Anyway, maybe it was just my mood that was the problem. It’s very possible, since I wasn’t really feeling any of the books I read those days. Gus and Rey’s story will remain one of my favorites but this one didn’t measure up to them. I’m sorry Mace, I really wanted to like your story…: 2.5 stars
Jovan’s Review: Savior, the second installment in the 415 Ink series, is another heartbreaking dive into the damaged psyche of one of the brothers, but at the end of the day is hopeful and a testimony to love in its many forms. As introduced in Rebel, Mace is the no-nonsense brother who established his role in the household as Bear’s take no BS second-in-command. He tried to be a perfect role-model and disciplinarian for a houseful of lost, angry boys, while attempting to bury his past imperfection.
[Mace] ached to be loved. He wanted nothing more than to fill the emptiness inside. No matter how hard he fought to secure a place among the brothers, he knew their affection was built on a lie. . . to shield their eyes from the monster he’d been.
Over the years Mace’s fears—fear of his father, fear of the terrible life he led, and fear of losing his brothers’ love became a barrier between him and the world, holding him back from connecting fully with his family and being able to heal. No matter how perfect and strong Mace tries to be for his brothers, his past and his mother’s own rejection of him make him doubt his worth and keep him constantly afraid that if he ever steps out of line or, worse, if his brothers find out about the truly horrific actions in his past, they will turn their backs on him and discard him like his mother had, and that this would happen if he ever put himself out there in a relationship.
So, while he is drawn to Rob, Rob’s vivaciousness and lack of boundaries make Mace wary of letting the man close, and it helps him stick to the “no dating employees” rules the brothers have established. Unfortunately for Mace, Rob makes ignoring him extremely difficult. Although Rob has forged his own path in life and distanced himself from the scorn and disapproval of his father, the old insecurities of not being good or worthy enough rear up whenever he’s confronted with Mace’s persona of arrogant self-assuredness, causing him to push at Mace and play mind games that inevitably stoke the chemistry between them and embed them further into one another’s skin. After a series of dangerous events force Mace’s demons right into his face and his present, Rob begins to see under Mace’s armor to the truly battered man inside—a man unaware of his worth and value, and insecure in his brothers’ love and his place in their lives.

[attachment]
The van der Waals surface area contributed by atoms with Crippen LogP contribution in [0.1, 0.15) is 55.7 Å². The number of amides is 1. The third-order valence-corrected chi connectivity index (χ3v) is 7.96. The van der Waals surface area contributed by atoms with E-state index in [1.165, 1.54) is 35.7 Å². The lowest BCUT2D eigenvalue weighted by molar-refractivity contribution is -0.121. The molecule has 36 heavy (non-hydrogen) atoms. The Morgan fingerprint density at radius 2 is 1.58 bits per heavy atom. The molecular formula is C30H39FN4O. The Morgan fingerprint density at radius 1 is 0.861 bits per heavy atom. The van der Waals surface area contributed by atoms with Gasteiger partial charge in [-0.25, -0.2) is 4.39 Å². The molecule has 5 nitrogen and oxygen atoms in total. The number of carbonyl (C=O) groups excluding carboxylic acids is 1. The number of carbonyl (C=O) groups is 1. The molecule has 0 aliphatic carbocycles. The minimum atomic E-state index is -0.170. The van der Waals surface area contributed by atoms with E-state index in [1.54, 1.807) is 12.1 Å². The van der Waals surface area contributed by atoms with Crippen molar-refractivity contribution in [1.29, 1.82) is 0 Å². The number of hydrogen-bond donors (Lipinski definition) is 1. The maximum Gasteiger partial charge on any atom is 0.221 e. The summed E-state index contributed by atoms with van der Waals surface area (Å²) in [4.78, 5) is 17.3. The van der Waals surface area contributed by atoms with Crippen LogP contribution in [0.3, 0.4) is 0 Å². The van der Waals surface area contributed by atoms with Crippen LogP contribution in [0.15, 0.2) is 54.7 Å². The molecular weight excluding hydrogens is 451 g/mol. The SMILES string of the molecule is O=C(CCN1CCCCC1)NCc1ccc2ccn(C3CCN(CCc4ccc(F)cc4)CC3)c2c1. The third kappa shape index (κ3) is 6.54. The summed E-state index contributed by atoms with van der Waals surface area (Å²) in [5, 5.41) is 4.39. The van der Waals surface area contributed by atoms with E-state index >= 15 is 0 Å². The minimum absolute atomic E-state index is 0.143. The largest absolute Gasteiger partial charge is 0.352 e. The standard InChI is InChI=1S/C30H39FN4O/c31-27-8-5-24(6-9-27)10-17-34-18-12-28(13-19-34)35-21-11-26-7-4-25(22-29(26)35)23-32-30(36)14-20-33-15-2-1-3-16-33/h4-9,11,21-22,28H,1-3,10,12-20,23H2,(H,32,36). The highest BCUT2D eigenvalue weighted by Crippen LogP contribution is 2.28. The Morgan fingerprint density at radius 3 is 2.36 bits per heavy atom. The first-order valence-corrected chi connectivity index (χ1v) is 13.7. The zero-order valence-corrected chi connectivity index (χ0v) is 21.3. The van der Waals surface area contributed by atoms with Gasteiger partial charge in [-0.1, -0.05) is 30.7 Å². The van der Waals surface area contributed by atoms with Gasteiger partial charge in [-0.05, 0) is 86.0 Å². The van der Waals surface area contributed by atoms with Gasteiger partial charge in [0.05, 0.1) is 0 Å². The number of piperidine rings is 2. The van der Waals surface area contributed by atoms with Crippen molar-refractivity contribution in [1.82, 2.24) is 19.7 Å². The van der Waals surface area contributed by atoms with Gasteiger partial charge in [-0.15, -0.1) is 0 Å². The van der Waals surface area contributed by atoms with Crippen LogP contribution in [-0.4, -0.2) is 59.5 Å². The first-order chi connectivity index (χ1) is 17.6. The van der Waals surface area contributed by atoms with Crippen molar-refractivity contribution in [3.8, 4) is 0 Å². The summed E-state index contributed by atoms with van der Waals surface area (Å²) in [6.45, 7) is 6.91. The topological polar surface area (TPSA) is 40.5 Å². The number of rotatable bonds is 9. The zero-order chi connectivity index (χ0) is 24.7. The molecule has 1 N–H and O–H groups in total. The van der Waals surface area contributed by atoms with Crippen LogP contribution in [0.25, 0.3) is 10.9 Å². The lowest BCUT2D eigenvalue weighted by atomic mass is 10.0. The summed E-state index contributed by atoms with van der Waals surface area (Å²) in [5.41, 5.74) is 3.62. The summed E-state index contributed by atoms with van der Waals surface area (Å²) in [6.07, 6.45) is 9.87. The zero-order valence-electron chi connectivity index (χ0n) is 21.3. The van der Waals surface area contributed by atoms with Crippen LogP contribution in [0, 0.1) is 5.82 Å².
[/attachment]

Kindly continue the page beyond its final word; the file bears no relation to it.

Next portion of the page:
Even for those who enjoy hurt-comfort themes, the 415 Ink series may still be a hard read, especially for those who prefer the romantic element to take precedence or have enough sweetness to take away the sting from some truly heartbreaking backstories and plot elements. If that is the case, Savior may not be your cup of tea. While Mace and Rob’s relationship development feels organic and true to the characters, and there are some cute dating moments, Savior, like Rebel before it, is a story that focuses on the brother confronting the demons he has allowed to set up shop in his minds and run his life for years. It is about wading into the ugly, fetid muck inside and beginning to clean it out, and finding the strength, courage and help to do so with the love of someone who sees and understands them, and the unwavering, unshakeable support of the brothers that fear has kept them from fully embracing.: 4 stars
You can buy Savior here:
[zilla_button url=”http://bit.ly/2NWTacL” style=”blue” size=”medium” type=”round” target=”_blank”] Dreamspinner Press [/zilla_button][zilla_button url=”http://books2read.com/u/bWzed1″ style=”blue” size=”medium” type=”round” target=”_blank”] Amazon & Other Online Booksellers [/zilla_button]